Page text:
My Take

A performance we should all be ashamed of

Allegations of sexual harassment at the Academy for Performing Arts have, for all intents and purposes, been swept under the carpet

PUBLISHED : Monday, 14 November, 2016, 1:37am
UPDATED : Monday, 14 November, 2016, 1:37am

It’s about time. The most controversial chief of the Academy for Performing Arts will finally leave “for family reasons”.

During Ceri Sherlock’s five-year tenure, the school’s reputation has been hurt by allegations of sexual harassment of students and the shameful way in which management had treated Peter Jordan, a whistle-blower among its academic staff.

If Jordan, the former head of acting, had not risked his career and stepped forward, the public would never have known about the allegations, which were kept under lid for years.

Jordan lost his job. But thanks to his efforts, the school has now instituted procedures to address harassment claims. Welcome to the 21st century.

An internal investigation, the contents of which will be forever kept from the public, has cleared Sherlock of wrongdoings. The school and Sherlock both agreed to pay Jordan HK$1 million in an out-of-court settlement without having to admit liability.

In other words, taxpayers helped the school and Sherlock pay to make it all go away. By halting the court case and refusing to publish its internal findings, the school has made sure taxpayers would never know what really happened. All the while, the government’s funding agencies showed little interest in the case or its related issues.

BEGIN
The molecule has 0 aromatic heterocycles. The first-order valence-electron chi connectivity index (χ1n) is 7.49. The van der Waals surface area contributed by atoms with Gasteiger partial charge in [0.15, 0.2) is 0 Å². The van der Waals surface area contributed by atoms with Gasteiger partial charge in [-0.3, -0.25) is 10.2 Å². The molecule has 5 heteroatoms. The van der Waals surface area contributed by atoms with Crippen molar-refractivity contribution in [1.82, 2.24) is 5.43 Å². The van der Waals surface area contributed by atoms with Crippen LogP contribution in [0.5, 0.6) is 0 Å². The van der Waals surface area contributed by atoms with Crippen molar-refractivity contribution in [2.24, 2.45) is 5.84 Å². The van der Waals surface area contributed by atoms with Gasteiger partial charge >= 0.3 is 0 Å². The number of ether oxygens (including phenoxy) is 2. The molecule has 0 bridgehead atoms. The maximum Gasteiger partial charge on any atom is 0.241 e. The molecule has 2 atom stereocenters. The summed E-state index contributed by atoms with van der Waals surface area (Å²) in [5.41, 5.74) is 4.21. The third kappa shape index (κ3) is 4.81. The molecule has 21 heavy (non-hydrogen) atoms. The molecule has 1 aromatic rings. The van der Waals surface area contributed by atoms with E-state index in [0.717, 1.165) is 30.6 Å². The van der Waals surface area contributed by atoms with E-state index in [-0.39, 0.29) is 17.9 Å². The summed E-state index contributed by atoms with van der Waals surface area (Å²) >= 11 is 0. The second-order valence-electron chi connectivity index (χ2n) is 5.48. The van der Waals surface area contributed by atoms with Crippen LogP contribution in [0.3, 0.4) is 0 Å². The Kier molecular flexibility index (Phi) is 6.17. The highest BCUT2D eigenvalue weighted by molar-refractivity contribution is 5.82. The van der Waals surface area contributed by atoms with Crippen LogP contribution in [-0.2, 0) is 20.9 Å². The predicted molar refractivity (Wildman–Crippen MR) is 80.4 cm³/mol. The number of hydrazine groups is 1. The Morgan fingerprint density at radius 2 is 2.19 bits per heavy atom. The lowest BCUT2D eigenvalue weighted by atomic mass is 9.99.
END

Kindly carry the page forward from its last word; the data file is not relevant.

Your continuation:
Scandal-plagued dean Ceri Sherlock to leave Hong Kong arts school post for ‘family reasons’

A recent survey conducted by the students’ union showed that more than one in 10 students at the academy had experienced sexual harassment by professors and that close to one in five had witnessed classmates being sexually harassed. It also found that the majority of students were unaware of how to report such incidents to school authorities.

We don’t know how accurate the survey is but clearly, on-campus harassment at the academy is a serious issue that must be addressed.

“Anyone who abuses their trust and power should not be allowed to leave ‘honourably’,” Jordan said.

Sadly, this is how we do things in Hong Kong, by sweeping dirt under the rug and hoping no one would expose it.

Of course, it’s ironic that the school’s students have become very politically active. They kept disrupting their own graduation ceremonies to protest against the government and making their stance on universal suffrage known.

Students this politically aware and astute might have made anti-harassment a cause celebre on their own campus. It is, after all, something that directly affects them.